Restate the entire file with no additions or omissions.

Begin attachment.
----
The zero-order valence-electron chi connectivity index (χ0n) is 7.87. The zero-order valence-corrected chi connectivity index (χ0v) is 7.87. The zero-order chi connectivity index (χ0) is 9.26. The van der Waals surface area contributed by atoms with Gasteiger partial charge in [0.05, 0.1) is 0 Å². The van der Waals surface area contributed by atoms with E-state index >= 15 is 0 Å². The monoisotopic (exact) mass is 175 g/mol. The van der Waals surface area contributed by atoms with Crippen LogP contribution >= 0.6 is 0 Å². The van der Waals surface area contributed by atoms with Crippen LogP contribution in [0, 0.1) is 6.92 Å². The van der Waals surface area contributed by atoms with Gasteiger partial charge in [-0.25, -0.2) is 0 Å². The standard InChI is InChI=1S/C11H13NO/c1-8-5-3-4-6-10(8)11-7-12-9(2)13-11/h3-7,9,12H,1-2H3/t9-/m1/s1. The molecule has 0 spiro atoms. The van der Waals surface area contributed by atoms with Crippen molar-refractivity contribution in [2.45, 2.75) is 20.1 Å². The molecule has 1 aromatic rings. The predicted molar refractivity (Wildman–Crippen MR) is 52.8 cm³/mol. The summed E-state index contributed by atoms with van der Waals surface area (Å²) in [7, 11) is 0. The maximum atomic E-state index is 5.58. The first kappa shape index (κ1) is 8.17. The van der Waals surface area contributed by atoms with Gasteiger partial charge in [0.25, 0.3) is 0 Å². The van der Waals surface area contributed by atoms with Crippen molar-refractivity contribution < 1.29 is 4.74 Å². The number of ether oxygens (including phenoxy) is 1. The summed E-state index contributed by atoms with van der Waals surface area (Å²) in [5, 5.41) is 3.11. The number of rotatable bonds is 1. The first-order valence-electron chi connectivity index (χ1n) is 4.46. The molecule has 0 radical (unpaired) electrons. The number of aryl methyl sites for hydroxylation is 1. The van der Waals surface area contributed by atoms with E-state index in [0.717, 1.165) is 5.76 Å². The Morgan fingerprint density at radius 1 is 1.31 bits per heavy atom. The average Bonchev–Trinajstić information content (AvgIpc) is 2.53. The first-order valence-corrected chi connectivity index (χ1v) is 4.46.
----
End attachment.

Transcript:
The zero-order valence-electron chi connectivity index (χ0n) is 7.87. The zero-order valence-corrected chi connectivity index (χ0v) is 7.87. The zero-order chi connectivity index (χ0) is 9.26. The van der Waals surface area contributed by atoms with Gasteiger partial charge in [0.05, 0.1) is 0 Å². The van der Waals surface area contributed by atoms with E-state index >= 15 is 0 Å². The monoisotopic (exact) mass is 175 g/mol. The van der Waals surface area contributed by atoms with Crippen LogP contribution >= 0.6 is 0 Å². The van der Waals surface area contributed by atoms with Crippen LogP contribution in [0, 0.1) is 6.92 Å². The van der Waals surface area contributed by atoms with Gasteiger partial charge in [-0.25, -0.2) is 0 Å². The standard InChI is InChI=1S/C11H13NO/c1-8-5-3-4-6-10(8)11-7-12-9(2)13-11/h3-7,9,12H,1-2H3/t9-/m1/s1. The molecule has 0 spiro atoms. The van der Waals surface area contributed by atoms with Crippen molar-refractivity contribution in [2.45, 2.75) is 20.1 Å². The molecule has 1 aromatic rings. The predicted molar refractivity (Wildman–Crippen MR) is 52.8 cm³/mol. The summed E-state index contributed by atoms with van der Waals surface area (Å²) in [7, 11) is 0. The maximum atomic E-state index is 5.58. The first kappa shape index (κ1) is 8.17. The van der Waals surface area contributed by atoms with Gasteiger partial charge in [0.25, 0.3) is 0 Å². The van der Waals surface area contributed by atoms with Crippen molar-refractivity contribution < 1.29 is 4.74 Å². The number of ether oxygens (including phenoxy) is 1. The summed E-state index contributed by atoms with van der Waals surface area (Å²) in [5, 5.41) is 3.11. The number of rotatable bonds is 1. The first-order valence-electron chi connectivity index (χ1n) is 4.46. The molecule has 0 radical (unpaired) electrons. The number of aryl methyl sites for hydroxylation is 1. The van der Waals surface area contributed by atoms with E-state index in [0.717, 1.165) is 5.76 Å². The Morgan fingerprint density at radius 1 is 1.31 bits per heavy atom. The average Bonchev–Trinajstić information content (AvgIpc) is 2.53. The first-order valence-corrected chi connectivity index (χ1v) is 4.46.